AAP and the ASCI Elect New Members from the Faculty of Medication College

The Association of American Physicians (AAP) and the American Society for Clinical Investigation (ASCI) each elected three faculty members at the Yale School of Medicine. AAP’s goals include the pursuit of medical knowledge and advancement through experimentation and discovery of basic research and clinical science and its application to clinical medicine. The ASCI is dedicated to advancing research that will expand our understanding and improve the treatment of diseases for all people. Members strive to care for future generations of doctors and scientists from diverse backgrounds and biomedical disciplines. The two organizations practically hold a joint annual meeting with the American Physician Scientists Association, which advocates for trainees in this field.

AAP announced the election of:

· · Gary V. Desir, MD, Chair of Internal Medicine, Paul B. Beeson Professor of Medicine and Vice Provost for Faculty Development and Diversity. His major scientific contributions include the discovery of a specific voltage-gated potassium channel that regulates body weight and insulin sensitivity, as well as the identification and characterization of a new enzyme he termed renalase. Renalase metabolizes nicotinamide adenine dinucleotide (NADH) and is involved in the regulation of cell metabolism. Its secreted form binds to a specific receptor and activates intracellular signals that promote the survival of cells and organs. In the event of dysregulation, kidneyase activity and signal transmission can also promote the development of certain types of cancer. His laboratory is now focused on developing therapeutics that modulate the renal nasal pathway.

· · David A. Hafler, MD, Chairman and William S. and Lois Stiles Edgerly Professor of Neurology and Professor of Immunobiology. His achievements include the identification of human autoreactive T cells, which uncover the molecular mechanism for self-antigen recognition. the identification of human regulatory T cells that provide the first evidence of their dysfunction in autoimmune diseases; and demonstration of the role of sodium chloride in induction induction autoimmunity. Hafler also performed one of the first identifications of genetic variants in autoimmune diseases and then showed that these causal variants occur near binding sites for major regulators of immune differentiation. He recently studied the T-cell condition of the healthy human central nervous system (CNS) and identified a novel mechanism for the CNS’s immune privilege.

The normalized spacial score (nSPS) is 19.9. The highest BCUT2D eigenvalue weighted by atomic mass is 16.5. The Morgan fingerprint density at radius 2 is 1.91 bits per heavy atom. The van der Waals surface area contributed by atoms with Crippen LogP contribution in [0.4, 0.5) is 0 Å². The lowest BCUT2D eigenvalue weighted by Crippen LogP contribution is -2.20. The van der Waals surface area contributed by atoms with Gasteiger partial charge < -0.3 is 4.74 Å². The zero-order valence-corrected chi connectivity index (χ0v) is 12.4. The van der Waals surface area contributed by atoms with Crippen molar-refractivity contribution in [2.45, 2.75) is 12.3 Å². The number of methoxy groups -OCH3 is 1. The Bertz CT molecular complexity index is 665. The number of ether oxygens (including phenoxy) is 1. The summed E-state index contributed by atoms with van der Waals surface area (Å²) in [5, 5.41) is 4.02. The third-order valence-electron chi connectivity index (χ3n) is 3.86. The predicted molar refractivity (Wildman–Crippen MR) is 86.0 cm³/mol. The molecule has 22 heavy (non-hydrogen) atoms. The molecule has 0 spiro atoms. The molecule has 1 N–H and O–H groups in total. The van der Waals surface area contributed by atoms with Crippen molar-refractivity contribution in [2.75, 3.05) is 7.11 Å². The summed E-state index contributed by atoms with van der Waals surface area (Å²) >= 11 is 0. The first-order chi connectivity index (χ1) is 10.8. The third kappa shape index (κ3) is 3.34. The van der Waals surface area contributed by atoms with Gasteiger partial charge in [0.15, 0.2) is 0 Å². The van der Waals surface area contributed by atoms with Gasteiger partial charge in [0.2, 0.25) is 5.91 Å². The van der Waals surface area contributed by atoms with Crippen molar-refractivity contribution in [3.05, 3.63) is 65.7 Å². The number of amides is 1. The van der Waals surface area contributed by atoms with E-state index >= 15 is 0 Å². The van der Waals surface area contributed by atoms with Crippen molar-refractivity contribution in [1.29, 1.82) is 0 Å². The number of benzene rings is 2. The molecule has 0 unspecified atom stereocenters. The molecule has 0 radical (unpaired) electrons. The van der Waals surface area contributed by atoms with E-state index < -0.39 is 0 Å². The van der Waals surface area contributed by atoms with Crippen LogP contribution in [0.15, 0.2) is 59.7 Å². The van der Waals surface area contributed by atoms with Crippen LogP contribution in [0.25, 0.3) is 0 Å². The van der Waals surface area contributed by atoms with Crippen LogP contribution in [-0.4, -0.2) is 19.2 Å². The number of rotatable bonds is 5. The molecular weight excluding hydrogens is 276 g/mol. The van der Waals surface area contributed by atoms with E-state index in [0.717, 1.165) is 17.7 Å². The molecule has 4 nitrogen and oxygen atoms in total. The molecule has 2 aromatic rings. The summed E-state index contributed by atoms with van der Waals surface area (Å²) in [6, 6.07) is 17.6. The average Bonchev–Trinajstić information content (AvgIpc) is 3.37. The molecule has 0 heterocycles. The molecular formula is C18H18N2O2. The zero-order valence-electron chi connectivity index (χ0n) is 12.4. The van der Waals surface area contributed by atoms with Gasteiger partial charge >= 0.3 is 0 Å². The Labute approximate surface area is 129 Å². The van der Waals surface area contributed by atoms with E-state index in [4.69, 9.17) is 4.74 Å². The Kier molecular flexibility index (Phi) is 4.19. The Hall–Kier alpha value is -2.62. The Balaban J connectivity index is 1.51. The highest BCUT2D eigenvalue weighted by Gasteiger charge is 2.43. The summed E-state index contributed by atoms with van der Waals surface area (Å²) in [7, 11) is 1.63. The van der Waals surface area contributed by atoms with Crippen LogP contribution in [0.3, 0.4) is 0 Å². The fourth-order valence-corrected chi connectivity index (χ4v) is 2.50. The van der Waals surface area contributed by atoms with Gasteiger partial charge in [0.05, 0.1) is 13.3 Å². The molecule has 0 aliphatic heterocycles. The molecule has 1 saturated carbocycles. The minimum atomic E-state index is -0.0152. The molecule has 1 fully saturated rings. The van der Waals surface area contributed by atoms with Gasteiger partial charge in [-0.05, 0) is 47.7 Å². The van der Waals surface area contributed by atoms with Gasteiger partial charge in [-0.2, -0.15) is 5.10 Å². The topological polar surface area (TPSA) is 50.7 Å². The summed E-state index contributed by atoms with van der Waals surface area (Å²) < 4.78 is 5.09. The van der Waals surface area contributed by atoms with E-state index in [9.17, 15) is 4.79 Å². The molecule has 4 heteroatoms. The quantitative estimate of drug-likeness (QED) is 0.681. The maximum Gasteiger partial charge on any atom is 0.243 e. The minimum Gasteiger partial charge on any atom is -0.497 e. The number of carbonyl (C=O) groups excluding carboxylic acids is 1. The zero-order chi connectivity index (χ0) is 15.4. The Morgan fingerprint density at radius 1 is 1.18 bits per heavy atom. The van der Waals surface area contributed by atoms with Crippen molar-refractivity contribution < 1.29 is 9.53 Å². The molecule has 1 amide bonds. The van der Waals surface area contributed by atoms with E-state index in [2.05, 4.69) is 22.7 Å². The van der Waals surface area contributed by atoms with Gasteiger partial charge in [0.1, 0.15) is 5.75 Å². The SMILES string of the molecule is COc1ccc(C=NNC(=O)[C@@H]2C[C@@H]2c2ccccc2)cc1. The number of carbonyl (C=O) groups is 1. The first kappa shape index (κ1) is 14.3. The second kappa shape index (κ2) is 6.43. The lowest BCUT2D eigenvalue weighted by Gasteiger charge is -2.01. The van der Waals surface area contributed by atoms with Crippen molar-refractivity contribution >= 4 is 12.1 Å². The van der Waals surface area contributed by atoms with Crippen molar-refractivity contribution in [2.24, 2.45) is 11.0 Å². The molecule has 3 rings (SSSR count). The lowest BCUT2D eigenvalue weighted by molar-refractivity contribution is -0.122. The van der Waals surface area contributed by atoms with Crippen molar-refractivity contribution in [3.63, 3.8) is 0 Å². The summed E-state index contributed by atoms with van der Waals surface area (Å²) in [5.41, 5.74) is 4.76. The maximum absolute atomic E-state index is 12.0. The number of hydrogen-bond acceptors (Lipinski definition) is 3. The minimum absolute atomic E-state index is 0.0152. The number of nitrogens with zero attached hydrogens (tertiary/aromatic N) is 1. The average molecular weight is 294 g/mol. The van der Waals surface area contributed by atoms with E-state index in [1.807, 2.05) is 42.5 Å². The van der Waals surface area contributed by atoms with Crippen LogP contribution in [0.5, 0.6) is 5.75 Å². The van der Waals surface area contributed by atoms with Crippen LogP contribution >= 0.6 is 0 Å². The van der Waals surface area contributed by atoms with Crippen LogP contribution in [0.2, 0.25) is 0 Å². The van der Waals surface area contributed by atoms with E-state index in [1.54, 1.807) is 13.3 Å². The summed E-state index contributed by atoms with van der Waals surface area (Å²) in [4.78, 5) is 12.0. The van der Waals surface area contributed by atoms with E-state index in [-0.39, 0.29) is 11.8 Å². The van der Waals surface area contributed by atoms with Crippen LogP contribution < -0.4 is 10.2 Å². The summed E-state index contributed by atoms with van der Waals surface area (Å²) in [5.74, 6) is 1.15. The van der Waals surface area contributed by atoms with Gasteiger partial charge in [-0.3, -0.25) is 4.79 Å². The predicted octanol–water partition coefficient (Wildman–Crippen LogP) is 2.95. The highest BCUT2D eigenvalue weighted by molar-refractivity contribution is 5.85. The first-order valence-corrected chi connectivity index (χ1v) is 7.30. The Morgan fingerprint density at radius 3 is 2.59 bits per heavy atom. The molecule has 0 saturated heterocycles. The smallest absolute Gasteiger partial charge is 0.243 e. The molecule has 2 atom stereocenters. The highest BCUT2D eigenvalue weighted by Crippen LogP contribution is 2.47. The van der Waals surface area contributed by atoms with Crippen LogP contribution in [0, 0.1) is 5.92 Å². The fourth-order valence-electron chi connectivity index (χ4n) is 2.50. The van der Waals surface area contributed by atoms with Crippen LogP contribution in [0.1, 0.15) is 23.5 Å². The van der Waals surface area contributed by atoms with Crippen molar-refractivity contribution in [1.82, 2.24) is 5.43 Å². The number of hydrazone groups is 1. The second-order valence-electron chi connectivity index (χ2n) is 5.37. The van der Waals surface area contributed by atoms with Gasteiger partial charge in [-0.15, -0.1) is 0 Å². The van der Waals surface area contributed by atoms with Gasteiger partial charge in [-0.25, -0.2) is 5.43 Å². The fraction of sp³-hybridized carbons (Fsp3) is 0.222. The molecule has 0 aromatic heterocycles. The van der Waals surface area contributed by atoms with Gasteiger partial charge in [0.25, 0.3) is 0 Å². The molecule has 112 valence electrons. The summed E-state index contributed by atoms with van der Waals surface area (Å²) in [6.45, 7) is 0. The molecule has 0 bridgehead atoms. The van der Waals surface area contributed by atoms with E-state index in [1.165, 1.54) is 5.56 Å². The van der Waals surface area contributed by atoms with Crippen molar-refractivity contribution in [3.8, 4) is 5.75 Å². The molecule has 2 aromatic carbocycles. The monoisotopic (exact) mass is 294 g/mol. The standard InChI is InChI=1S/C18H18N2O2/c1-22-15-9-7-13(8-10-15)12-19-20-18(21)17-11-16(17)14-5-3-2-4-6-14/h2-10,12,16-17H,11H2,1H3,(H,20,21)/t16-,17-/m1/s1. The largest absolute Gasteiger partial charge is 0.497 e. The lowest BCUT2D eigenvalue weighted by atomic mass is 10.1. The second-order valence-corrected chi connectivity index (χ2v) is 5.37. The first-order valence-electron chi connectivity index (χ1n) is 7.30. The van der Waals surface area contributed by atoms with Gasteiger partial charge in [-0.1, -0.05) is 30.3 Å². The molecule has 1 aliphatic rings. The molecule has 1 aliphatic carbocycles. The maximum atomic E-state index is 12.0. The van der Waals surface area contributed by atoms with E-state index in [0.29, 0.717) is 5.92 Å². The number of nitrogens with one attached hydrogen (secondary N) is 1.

· · Albert Ko, MD, Chair of Epidemiology of Microbial Diseases and Professor of Epidemiology and Medicine. Examples of his contributions are his work on leptospirosis, which identified this rat-borne disease as the cause of epidemics in urban slump populations. He was the first to genetically manipulate this Leptospira Pathogens and identify virulence factors, which has led to licensed rapid diagnostic and vaccine and therapy candidates. He has described the processes of climate, degraded environment and social marginalization that drive the transmission of leptospirosis, Zika and dengue fever and, in turn, has led public health prevention of these emerging infections in developing countries. He was also a key advisor to the Connecticut Governor on the state’s emergency response to the COVID-19 pandemic.

The ASCI has chosen:

· · Joseph N. Contessa, MD, PhD, Professor of Therapeutic Radiology and Pharmacology and Deputy Chair for Basic Research in Therapeutic Radiology. Contessa directs Yale Medicine’s central nervous system radiology program. He specializes in the treatment of patients with primary tumors of the brain, head and neck as well as the base of the skull. He is part of a team of doctors and scientists who are actively researching the cellular mechanisms by which tumors circumvent or outsmart standard cancer therapies in order to identify new treatment approaches.

· · Peggy Myung, MD, PhD, Assistant Professor of Dermatology and Pathology. Her research program focuses on elucidating the tissue-tissue interactions that promote the formation and regeneration of skin hair follicles, and on understanding how these same mechanisms intersect with disease states, including skin cancer. By coupling genetic mouse models with live imaging and genomic approaches, she discovered some of the essential roles that the Wnt / beta-catenin signal plays in both embryonic hair follicle development and adult hair follicle regeneration.

· · Christopher Pittenger, MD, PhD, Professor of Psychiatry and Chair of Translational Research in Psychiatry. He leads the research path within psychiatry. His research, both with patients and in animal models, aims to elucidate the pathophysiology of obsessive-compulsive disorder, Tourette’s syndrome, and other conditions characterized by poorly adapting repetitive behavior and thought patterns, and to use these findings to create new somatic ones and develop psychological treatments.

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